The Role of Hospital Pharmacists

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Transcript The Role of Hospital Pharmacists

Research & Pharmacy Profession
PHCL 311
Hadeel Al-Kofide M.Sc
Why do we need research?
•
Promotion
•
Better services to patients
•
Better for our career
•
Investigate problem
•
Gain knowledge
•
Prosper for the country/humanities…
Research & Pharmacy Practice
•
Pharmacist is involved in the characterization, optimization &
selection of new drug candidates
•
Pharmacists develops & tests new formulations & drug
delivery systems
•
Pharmacists develops analytical methods for new active
principles & pharmaceutical forms
Different Research Fields in Pharmacy
Profession
•
Universities
•
Research institutes
•
Industrial (drug companies)
•
Hospitals
•
Others
Qualifications Needed to Work in
Research Area
•
The normal path to a career in research is to gain high
academic achievement in the BPharm programme to earn
direct entry to PhD studies
•
PhD studies can be undertaken entirely within a university or
jointly with industry or a research institute
Types of Studies Used in Hospital Pharmacy
•
Survey
•
Clinical trials
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Questionnaires
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Case control
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Cross-sectional & follow-up approach
Important Elements of a Research Paper
•
Abstract
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Introduction
•
Methodology
•
Results
•
Discussion
•
Conclusion
Important Elements of a Research Paper
Abstract
•
An abstract is a brief summary of a research article, thesis,
review, conference proceeding or any in-depth analysis of a
particular subject or discipline
•
It is often used to help the reader quickly ascertain the paper's
purpose
•
When used, an abstract always appears at the beginning of a
manuscript, acting as the point-of-entry
Important Elements of a Research Paper
Introduction
• Usually contains background information for the study:
 Current treatment paradigms for the disease
 Reasons why treatment under investigation may offer
benefit
• Contains study objectives
Important Elements of a Research Paper
Methodology
• Usually contains:
 Study design: Randomization, blinding & controls
 Study population (Inclusion & exclusion criteria)
 Sample size
 Data collection
 Statistical analysis
Important Elements of a Research Paper
Results
• Contains results (data) of the study
• Could be in written or table format
• No interpretation of data
Important Elements of a Research Paper
Discussion
• Interpretation of data (explains why you are getting these
results) & how it relates to clinical practice
• Relates to previous studies in the same field
• Recommendation for future research
• Limitations?
Important Elements of a Research Paper
Conclusion
• Summary of the results, usually 1 – 2 statements
• May be mentioned in the end of discussion section
Challenges That Face Research in Saudi
Arabia
• Group Discussion
Investigational Drugs & The
Role of Pharmacists
PHCL 311
Hadeel Al-Kofide MSc
Topics to be covered today
• Definitions
• FDA regulations in regards to drug approval
• The clinical investigations
• Investigational review board
• The role of hospital pharmacists
• Single & double blinded studies
• Formulation & Development of A Dosage Form
• In summary
• Drug withdrawal
What is Investigational New Drug?
• Investigational New Drug (IND) program is the means by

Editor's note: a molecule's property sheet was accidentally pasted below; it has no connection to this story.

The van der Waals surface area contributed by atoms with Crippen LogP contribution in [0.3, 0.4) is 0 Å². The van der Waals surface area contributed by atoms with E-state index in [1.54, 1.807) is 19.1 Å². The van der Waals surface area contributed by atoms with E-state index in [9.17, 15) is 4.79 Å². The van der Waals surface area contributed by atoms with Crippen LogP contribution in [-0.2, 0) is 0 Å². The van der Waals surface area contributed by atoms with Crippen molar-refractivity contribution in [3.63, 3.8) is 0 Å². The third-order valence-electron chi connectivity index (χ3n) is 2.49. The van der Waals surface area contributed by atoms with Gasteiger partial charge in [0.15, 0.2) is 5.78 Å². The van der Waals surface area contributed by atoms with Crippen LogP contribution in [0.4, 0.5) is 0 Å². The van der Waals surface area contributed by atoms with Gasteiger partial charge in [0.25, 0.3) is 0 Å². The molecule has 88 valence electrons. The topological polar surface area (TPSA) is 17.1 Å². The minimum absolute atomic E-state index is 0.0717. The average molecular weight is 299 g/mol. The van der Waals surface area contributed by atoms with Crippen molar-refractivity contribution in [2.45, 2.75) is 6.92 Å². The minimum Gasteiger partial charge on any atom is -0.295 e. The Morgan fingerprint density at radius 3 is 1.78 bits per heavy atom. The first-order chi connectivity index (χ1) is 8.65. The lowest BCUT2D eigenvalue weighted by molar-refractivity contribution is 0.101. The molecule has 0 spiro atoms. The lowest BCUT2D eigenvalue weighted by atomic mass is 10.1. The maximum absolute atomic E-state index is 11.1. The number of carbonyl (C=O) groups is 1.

which a pharmaceutical company obtains permission to ship
use an investigational drug before a marketing application for
the drug has been approved. The FDA reviews the IND
application for safety to assure that research subjects will not
be subjected to unreasonable risk. If the application is
approved, the candidate drug usually enters a Phase 1 clinical
trial
Definitions
Clinical Trial or Study
• Any investigation in human subjects that is intended to
discover or verify the clinical, pharmacological or other
pharmacodynamic effects of an investigational product, to
identify any adverse reactions or to study absorption,
distribution, metabolism & excretion of an investigational
product with an object of ascertaining its safety, efficacy or
both
FDA Regulations
• Before an investigational drug be can be used in clinical
settings the sponsor must submit a Notice of Claimed
Investigational Exemption for a New Drug (FDA form 1571)
• It contains 15 points
FDA Regulations
1. Complete composition of the drug, its source &
manufacturing data
2. Results of all preclinical investigations
3. Background information of each clinical investigators
(training, experience & facilities)
4. An outline or protocol of the phases for clinical investigation
•
Also other requirements (total of 15)
Drug Development
1. Preclinical development
Extensive research that is done on
2. The clinical Investigation
compounds before therapeutic
indication found
Millions of compounds are tested
in an attempt to find one that may
have a pharmaceutical or medicinal
use
The Clinical Investigation
• Phase 1
• Phase 2
• Phase 3
The Clinical Investigation
Phase 1
• They are designed to determine a safe dose for phase 2 trials
• The purpose of these studies include: the determination of
human toxicity, absorption, metabolism, elimination,
pharmacodynamic, preferred route of administration & safe
dosage range
• It involves a small number of persons (20-80)
The Clinical Investigation
Phase 2
• Limited number of patients (100-200)
• Designed to investigate drug efficacy & relative safety
• Want to determine if the new drug has activity against a
particular disease
The Clinical Investigation
Phase 3
• These trials will be initiated if the information obtained from
the first two phases demonstrate reasonable assurance of safety
& effectiveness or suggests that the drug may have a potential
value outweighing possible hazards
• Done to determine a new drug’s safety, effectiveness & most
desirable dosage in treating a specific disease in a large group
of subjects
• Phase 3 trials are mostly conducted as a multi-centered trials
Institutional Review Board (IRB)
• IRB is an administrative body established to protect the rights
& welfare of human subjects (including patients) recruited to
participate in research activity
• The IRB has the authority to approve, require modification (in
order to approve), or disapprove all research activities
involving humans that fall under 1 or more justification criteria
Institutional Review Board (IRB)
• Justification criteria for IRB:
1. The research is sponsored by the organization
2. The research is conducted by or under the direction of any
employee or agent of the organization in connection with
institutional responsibility
3. The research interventions or interactions are performed at an
organization property &/or this research involves the use of
this institution's nonpublic information
Institutional Review Board (IRB)
• Information related to the study proposal is submitted to the
IRB investigators
• For submission usually use an IRB cover sheet
• Also must report any problems like serious adverse effects,
changes in the protocol that may affect the status of the
investigation & the willingness of patients to participate in it